Notwithstanding the recent decline in online personal spend, India’s digital payment landscape has tremendous growth potential with the government incentivising such transactions and opening up various services to online payments, said panellists at News Corp VCCircle Payments Forum 2017.
Even though personal consumption expenditure through digital channels in India accounts for a mere 3% of the total, it has the potential to contribute as much as 25-30%, which is close to markets like the US and China, the panellists said during a discussion titled ‘Riding the payment tide right: Opportunities for entrepreneurs’.
In the US, online personal spend accounts for 35% of the total.
Vishwas Patel, CEO of internet payment gateway Avenues India Pvt. Ltd, attributed the gap between India and the US to the still-in-infancy merchant network here.
“The ‘where’ aspect is missing in the link. The merchant acceptance network needs to grow and tax breaks are needed, something similar to the policy adopted by South Korea,” Patel said.
Krishnan Dharmarajan, executive director at Centre for Digital Financial Inclusion (CDFI), said incentivisation will help remove inefficiencies from the system. “Government services need to be tapped. Look at e-commerce portals, and how digital payments are embedded in their services,” he said.
Dharmarajan cited payments made at petrol pumps, and said certain policy reforms could boost the share of digital payments at such outlets. “Bank cards account for 20% of all payments at petrol pumps. If digital payments are allowed, this number could rise to 50%,” he said.
He also expected certain announcements by the government, with the 2017 Budget having laid down a target of Rs 2,500-crore worth of digital transactions. “At present, we are at Rs 35-40 crore in digital transactions. We could see great transformation in this area,” he added.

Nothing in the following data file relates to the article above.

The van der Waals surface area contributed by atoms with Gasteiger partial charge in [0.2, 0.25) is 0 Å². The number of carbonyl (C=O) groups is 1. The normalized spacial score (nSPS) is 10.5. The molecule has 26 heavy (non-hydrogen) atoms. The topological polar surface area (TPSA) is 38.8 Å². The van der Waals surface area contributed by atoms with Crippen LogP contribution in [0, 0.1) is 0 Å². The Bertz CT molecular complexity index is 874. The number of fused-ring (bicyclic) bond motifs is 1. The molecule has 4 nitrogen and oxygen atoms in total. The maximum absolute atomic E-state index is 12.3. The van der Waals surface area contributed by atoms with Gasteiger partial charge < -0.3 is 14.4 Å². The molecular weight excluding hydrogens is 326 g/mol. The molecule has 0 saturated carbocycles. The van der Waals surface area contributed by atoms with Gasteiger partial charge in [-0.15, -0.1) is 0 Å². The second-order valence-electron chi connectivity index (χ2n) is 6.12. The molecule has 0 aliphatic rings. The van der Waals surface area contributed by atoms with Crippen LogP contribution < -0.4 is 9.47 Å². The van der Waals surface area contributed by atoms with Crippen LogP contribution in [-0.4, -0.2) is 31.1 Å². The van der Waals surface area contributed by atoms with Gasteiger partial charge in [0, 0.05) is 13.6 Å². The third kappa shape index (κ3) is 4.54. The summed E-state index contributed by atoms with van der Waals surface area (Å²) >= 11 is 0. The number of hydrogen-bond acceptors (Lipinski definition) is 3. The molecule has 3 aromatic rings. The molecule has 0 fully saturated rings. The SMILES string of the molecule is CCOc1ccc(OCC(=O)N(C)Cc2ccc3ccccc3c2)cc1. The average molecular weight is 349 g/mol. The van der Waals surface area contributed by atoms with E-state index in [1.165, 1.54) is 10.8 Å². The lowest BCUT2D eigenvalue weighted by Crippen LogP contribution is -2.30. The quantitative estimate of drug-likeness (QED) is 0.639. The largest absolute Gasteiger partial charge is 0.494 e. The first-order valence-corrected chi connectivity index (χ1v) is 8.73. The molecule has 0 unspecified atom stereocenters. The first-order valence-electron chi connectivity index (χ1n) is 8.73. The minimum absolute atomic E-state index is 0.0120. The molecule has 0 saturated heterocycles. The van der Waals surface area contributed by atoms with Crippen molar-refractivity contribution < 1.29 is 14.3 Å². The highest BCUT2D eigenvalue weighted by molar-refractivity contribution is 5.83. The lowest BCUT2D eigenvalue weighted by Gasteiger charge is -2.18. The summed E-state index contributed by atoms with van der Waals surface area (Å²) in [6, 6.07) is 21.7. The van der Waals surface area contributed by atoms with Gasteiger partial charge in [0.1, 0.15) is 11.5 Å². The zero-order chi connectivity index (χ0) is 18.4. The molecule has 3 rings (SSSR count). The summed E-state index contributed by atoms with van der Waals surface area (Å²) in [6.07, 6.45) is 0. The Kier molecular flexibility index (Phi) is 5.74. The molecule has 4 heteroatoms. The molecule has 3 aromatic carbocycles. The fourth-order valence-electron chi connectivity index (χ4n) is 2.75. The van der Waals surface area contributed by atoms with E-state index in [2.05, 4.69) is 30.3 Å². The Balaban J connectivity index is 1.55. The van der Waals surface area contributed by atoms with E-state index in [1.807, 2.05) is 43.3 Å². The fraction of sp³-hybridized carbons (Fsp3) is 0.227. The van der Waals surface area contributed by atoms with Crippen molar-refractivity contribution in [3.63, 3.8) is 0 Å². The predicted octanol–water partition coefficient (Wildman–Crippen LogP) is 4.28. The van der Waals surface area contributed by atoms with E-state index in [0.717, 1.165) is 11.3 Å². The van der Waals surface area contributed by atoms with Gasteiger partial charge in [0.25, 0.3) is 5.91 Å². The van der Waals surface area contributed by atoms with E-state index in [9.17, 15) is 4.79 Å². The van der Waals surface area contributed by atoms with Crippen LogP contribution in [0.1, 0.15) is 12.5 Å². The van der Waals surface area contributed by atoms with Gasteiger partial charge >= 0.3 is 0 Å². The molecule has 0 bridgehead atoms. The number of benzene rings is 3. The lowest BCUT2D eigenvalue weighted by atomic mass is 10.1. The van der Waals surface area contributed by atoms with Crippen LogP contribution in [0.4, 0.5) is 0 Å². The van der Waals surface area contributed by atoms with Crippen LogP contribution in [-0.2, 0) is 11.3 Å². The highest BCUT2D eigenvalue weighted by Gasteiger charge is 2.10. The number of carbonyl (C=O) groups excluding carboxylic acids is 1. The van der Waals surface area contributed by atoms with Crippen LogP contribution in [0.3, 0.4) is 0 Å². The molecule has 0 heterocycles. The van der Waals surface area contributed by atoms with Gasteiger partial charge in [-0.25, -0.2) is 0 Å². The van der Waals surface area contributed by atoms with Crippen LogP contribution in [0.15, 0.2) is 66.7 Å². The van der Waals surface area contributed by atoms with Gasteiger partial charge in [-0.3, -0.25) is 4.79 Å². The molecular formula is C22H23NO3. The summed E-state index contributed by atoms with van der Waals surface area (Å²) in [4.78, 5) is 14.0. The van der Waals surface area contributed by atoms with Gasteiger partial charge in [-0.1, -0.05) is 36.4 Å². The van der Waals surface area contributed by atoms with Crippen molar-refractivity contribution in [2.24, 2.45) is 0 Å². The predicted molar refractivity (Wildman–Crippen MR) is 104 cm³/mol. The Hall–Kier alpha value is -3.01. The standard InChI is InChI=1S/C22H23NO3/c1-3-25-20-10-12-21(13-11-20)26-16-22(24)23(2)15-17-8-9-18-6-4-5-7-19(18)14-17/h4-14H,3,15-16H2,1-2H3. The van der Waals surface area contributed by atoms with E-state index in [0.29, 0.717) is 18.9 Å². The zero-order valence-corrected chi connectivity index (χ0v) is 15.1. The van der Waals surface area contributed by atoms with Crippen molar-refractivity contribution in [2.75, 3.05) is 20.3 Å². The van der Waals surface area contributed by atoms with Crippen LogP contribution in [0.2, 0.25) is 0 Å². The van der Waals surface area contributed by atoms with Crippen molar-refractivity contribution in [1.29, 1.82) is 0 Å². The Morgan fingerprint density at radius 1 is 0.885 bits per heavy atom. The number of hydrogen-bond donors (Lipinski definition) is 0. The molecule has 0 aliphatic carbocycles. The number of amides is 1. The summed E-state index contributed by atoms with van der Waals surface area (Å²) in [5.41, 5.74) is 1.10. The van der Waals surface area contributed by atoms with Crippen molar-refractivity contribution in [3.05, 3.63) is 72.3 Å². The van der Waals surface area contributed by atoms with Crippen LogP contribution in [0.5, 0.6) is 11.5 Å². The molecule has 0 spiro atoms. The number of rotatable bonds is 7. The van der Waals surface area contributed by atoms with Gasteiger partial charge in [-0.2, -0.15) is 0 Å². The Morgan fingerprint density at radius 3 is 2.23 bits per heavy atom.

One such recent move was allowing users to buy mutual funds via digital wallets. Capital markets regulator Securities and Exchange Board of India (SEBI) last month allowed retail individual investors to invest up to Rs 50,000 per financial year through the digital wallet route.
Digital wallets saw 213 million transactions in December, compared with 138 million in November 2016, following the government’s demonetisation drive. The December data seemed even more stellar in the light of the fact that digital transactions in November had grown 40% from the previous month. In value terms, mobile wallets clocked a mammoth Rs 7,448 crore in December, up from Rs 3,305 crore in November.
Following a peak in January, digital payments have seen a decline with most of the money coming back into the system.
Prayank Swaroop, Principal, Accel Partners, said incentivisation has temporary results and stakeholders need to look at other, more important areas like data analytics and trade shift.
“We need to look for layers below incentives. Players should look at creating their own data. For instance, Chinese farmers use apps to track data on their clients and customers. This data is sold to big data analytics companies,” Swaroop said.
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